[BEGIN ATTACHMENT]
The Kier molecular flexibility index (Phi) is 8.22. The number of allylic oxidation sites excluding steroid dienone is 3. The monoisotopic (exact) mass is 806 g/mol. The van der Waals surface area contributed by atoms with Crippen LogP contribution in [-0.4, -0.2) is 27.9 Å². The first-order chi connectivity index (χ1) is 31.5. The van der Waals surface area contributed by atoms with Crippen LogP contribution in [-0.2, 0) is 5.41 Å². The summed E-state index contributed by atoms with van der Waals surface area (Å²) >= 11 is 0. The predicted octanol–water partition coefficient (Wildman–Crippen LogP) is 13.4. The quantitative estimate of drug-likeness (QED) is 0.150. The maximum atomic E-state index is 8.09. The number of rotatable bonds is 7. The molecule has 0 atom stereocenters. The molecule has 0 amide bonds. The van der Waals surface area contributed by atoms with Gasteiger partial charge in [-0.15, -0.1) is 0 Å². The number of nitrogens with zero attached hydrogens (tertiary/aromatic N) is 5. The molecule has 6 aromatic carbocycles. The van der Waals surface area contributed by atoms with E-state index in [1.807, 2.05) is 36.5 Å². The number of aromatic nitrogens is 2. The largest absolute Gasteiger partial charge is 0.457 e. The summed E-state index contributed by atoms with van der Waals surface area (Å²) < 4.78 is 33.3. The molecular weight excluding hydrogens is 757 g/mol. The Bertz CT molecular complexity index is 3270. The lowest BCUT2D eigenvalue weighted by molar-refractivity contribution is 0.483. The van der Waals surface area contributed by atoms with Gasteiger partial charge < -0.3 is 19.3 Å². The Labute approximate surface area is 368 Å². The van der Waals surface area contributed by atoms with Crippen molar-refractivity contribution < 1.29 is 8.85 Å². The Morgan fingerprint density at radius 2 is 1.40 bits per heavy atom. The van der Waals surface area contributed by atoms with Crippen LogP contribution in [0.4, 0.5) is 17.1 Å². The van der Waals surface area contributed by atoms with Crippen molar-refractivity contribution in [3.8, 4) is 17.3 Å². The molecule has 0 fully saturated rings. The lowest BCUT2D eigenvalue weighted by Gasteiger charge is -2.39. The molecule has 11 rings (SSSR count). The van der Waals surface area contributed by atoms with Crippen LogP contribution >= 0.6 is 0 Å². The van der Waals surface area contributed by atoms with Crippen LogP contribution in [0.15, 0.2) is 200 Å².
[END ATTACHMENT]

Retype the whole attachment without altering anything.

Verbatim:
The Kier molecular flexibility index (Phi) is 8.22. The number of allylic oxidation sites excluding steroid dienone is 3. The monoisotopic (exact) mass is 806 g/mol. The van der Waals surface area contributed by atoms with Crippen LogP contribution in [-0.4, -0.2) is 27.9 Å². The first-order chi connectivity index (χ1) is 31.5. The van der Waals surface area contributed by atoms with Crippen LogP contribution in [-0.2, 0) is 5.41 Å². The summed E-state index contributed by atoms with van der Waals surface area (Å²) >= 11 is 0. The predicted octanol–water partition coefficient (Wildman–Crippen LogP) is 13.4. The quantitative estimate of drug-likeness (QED) is 0.150. The maximum atomic E-state index is 8.09. The number of rotatable bonds is 7. The molecule has 0 atom stereocenters. The molecule has 0 amide bonds. The van der Waals surface area contributed by atoms with Gasteiger partial charge in [-0.15, -0.1) is 0 Å². The number of nitrogens with zero attached hydrogens (tertiary/aromatic N) is 5. The molecule has 6 aromatic carbocycles. The van der Waals surface area contributed by atoms with E-state index in [1.807, 2.05) is 36.5 Å². The number of aromatic nitrogens is 2. The largest absolute Gasteiger partial charge is 0.457 e. The summed E-state index contributed by atoms with van der Waals surface area (Å²) < 4.78 is 33.3. The molecular weight excluding hydrogens is 757 g/mol. The Bertz CT molecular complexity index is 3270. The lowest BCUT2D eigenvalue weighted by molar-refractivity contribution is 0.483. The van der Waals surface area contributed by atoms with Gasteiger partial charge < -0.3 is 19.3 Å². The Labute approximate surface area is 368 Å². The van der Waals surface area contributed by atoms with Crippen molar-refractivity contribution < 1.29 is 8.85 Å². The Morgan fingerprint density at radius 2 is 1.40 bits per heavy atom. The van der Waals surface area contributed by atoms with Crippen LogP contribution in [0.4, 0.5) is 17.1 Å². The van der Waals surface area contributed by atoms with Crippen molar-refractivity contribution in [3.8, 4) is 17.3 Å². The molecule has 0 fully saturated rings. The lowest BCUT2D eigenvalue weighted by Gasteiger charge is -2.39. The molecule has 11 rings (SSSR count). The van der Waals surface area contributed by atoms with Crippen LogP contribution >= 0.6 is 0 Å². The van der Waals surface area contributed by atoms with Crippen LogP contribution in [0.15, 0.2) is 200 Å².